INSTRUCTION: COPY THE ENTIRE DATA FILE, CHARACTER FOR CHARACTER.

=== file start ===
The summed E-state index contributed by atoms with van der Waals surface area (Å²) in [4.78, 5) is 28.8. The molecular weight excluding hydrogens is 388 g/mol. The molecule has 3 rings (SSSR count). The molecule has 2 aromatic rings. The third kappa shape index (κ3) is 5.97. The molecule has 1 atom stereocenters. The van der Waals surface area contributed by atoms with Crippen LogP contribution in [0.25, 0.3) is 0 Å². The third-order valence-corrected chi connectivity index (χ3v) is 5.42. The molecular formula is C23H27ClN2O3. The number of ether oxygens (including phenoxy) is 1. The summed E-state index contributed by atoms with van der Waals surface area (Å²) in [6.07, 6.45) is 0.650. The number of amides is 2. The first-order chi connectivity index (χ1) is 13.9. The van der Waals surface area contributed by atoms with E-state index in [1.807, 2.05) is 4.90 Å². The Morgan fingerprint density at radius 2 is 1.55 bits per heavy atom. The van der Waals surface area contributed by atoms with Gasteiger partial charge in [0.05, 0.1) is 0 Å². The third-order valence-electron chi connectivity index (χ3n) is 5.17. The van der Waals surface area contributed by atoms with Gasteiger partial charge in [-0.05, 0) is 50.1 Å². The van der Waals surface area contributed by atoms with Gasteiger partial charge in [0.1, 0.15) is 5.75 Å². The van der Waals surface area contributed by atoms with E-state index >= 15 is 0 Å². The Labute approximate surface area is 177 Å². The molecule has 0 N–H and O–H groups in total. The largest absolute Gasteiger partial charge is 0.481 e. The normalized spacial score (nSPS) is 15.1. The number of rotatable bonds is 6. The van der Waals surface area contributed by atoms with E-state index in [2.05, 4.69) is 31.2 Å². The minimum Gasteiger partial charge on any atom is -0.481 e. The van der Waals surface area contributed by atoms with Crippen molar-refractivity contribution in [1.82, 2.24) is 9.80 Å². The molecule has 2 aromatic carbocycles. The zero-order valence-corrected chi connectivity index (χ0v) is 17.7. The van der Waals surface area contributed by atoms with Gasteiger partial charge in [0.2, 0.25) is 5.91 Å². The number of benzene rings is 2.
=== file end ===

The summed E-state index contributed by atoms with van der Waals surface area (Å²) in [4.78, 5) is 28.8. The molecular weight excluding hydrogens is 388 g/mol. The molecule has 3 rings (SSSR count). The molecule has 2 aromatic rings. The third kappa shape index (κ3) is 5.97. The molecule has 1 atom stereocenters. The van der Waals surface area contributed by atoms with Crippen LogP contribution in [0.25, 0.3) is 0 Å². The third-order valence-corrected chi connectivity index (χ3v) is 5.42. The molecular formula is C23H27ClN2O3. The number of ether oxygens (including phenoxy) is 1. The summed E-state index contributed by atoms with van der Waals surface area (Å²) in [6.07, 6.45) is 0.650. The number of amides is 2. The first-order chi connectivity index (χ1) is 13.9. The van der Waals surface area contributed by atoms with E-state index in [1.807, 2.05) is 4.90 Å². The Morgan fingerprint density at radius 2 is 1.55 bits per heavy atom. The van der Waals surface area contributed by atoms with Gasteiger partial charge in [0.05, 0.1) is 0 Å². The third-order valence-electron chi connectivity index (χ3n) is 5.17. The van der Waals surface area contributed by atoms with Gasteiger partial charge in [-0.05, 0) is 50.1 Å². The van der Waals surface area contributed by atoms with Gasteiger partial charge in [0.1, 0.15) is 5.75 Å². The van der Waals surface area contributed by atoms with E-state index >= 15 is 0 Å². The Labute approximate surface area is 177 Å². The molecule has 0 N–H and O–H groups in total. The largest absolute Gasteiger partial charge is 0.481 e. The normalized spacial score (nSPS) is 15.1. The number of rotatable bonds is 6. The van der Waals surface area contributed by atoms with E-state index in [2.05, 4.69) is 31.2 Å². The minimum Gasteiger partial charge on any atom is -0.481 e. The van der Waals surface area contributed by atoms with Crippen molar-refractivity contribution in [1.82, 2.24) is 9.80 Å². The molecule has 2 aromatic carbocycles. The zero-order valence-corrected chi connectivity index (χ0v) is 17.7. The van der Waals surface area contributed by atoms with Gasteiger partial charge in [0.2, 0.25) is 5.91 Å². The number of benzene rings is 2.